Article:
The Dell Precision workstation 360, at $2,331 as configured, offers ample room for upgradeability, is fast, has an intelligently designed motherboard, and comes with one of the best warranties in the business--three years parts plus onsite labor. While the Precision 360's case is a tool-free design, and it is a marked improvement over any other PC case design out there, it took us several attempts to get the box open. But hey, it's tool-less right? Also, the open 3.5-inch drive bays make for a tight fit to get two disk drives in that space. While Dell keeps it tool-less by providing disk drive rails designed to slide a drive in and out of the bay without a screwdriver, I was unable to fit a second drive in the allotted space.
This system needs a FireWire port built onto the motherboard, as FireWire devices such as portable hard drives, video cameras, scanners, and other peripherals are becoming increasingly common in the corporate media world. In fact, one four pin in the front and two six pin in the rear would be a great benefit. It would have also been nice to see a dual DVD-R/RW/DVD+R/RW burner in the system rather than the DVD+R/RW solution. The DVD dilemma of choosing between the two competing formats could be mitigated with one of the dual drives from Sony or Pioneer, and would become a non-issue for those who prefer one format over the other.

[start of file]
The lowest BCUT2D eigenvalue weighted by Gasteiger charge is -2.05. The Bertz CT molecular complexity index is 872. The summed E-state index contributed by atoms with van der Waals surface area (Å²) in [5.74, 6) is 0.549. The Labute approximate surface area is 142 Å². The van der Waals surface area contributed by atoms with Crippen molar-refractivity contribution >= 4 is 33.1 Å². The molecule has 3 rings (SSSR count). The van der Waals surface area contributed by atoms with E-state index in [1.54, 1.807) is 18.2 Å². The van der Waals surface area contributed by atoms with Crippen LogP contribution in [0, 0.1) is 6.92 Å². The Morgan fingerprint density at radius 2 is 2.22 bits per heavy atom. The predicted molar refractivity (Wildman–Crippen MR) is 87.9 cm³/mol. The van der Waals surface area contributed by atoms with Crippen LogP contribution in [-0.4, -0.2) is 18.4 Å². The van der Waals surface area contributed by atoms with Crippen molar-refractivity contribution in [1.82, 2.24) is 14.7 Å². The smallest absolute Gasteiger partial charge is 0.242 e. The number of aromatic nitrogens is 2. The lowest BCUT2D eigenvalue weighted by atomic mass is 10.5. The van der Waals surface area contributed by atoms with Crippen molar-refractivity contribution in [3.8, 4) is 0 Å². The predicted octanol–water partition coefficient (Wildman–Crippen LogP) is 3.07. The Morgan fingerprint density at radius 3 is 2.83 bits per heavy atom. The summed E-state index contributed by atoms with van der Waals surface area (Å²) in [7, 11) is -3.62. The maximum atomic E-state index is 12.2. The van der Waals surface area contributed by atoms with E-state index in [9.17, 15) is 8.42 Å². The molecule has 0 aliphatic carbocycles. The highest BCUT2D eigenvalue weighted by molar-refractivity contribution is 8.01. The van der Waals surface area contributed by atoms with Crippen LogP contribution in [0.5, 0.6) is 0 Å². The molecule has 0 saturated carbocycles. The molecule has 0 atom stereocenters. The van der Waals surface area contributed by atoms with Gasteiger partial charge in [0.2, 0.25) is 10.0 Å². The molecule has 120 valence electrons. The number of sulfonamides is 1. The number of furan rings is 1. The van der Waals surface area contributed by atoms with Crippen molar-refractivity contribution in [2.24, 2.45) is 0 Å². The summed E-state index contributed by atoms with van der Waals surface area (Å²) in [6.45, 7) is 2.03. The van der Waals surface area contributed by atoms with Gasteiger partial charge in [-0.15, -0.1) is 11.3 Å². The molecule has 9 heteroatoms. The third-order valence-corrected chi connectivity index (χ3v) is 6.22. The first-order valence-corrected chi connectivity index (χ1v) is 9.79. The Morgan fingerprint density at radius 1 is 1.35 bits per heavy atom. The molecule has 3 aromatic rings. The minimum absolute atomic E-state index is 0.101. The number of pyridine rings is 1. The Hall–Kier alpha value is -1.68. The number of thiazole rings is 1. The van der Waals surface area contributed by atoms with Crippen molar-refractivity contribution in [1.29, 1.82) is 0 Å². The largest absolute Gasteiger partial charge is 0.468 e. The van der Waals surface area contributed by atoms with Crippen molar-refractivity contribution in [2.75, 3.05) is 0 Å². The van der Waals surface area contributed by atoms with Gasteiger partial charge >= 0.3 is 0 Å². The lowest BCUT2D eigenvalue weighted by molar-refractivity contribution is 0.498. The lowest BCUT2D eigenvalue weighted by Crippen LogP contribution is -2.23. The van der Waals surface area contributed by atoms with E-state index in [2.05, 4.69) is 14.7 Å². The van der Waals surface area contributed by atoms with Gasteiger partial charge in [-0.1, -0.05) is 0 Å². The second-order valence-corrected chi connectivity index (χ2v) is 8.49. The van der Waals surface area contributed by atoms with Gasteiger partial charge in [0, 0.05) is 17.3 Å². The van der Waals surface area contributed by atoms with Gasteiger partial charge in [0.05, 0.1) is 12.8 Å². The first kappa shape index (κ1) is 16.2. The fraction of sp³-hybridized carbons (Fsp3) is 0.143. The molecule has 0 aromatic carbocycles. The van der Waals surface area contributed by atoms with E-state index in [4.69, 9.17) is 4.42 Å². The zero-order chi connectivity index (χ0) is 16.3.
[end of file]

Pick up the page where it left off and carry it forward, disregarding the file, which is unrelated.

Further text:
For smaller, corporate settings, the Precision 360 could be the ticket to acquire several seats relatively inexpensively. For larger settings that are manipulating huge data sets, it might be wise to check out some of Dell's dual CPU-capable Xeon offerings, such as the Precision 450 and 650.
The Dell Precision 360 workstation provides a solid entry level solution that is certified to run the more popular DCC and CAD tools, and combines this with the support and service that Dell has successfully cultivated over the years.
For more information, visit www.dell.com/precision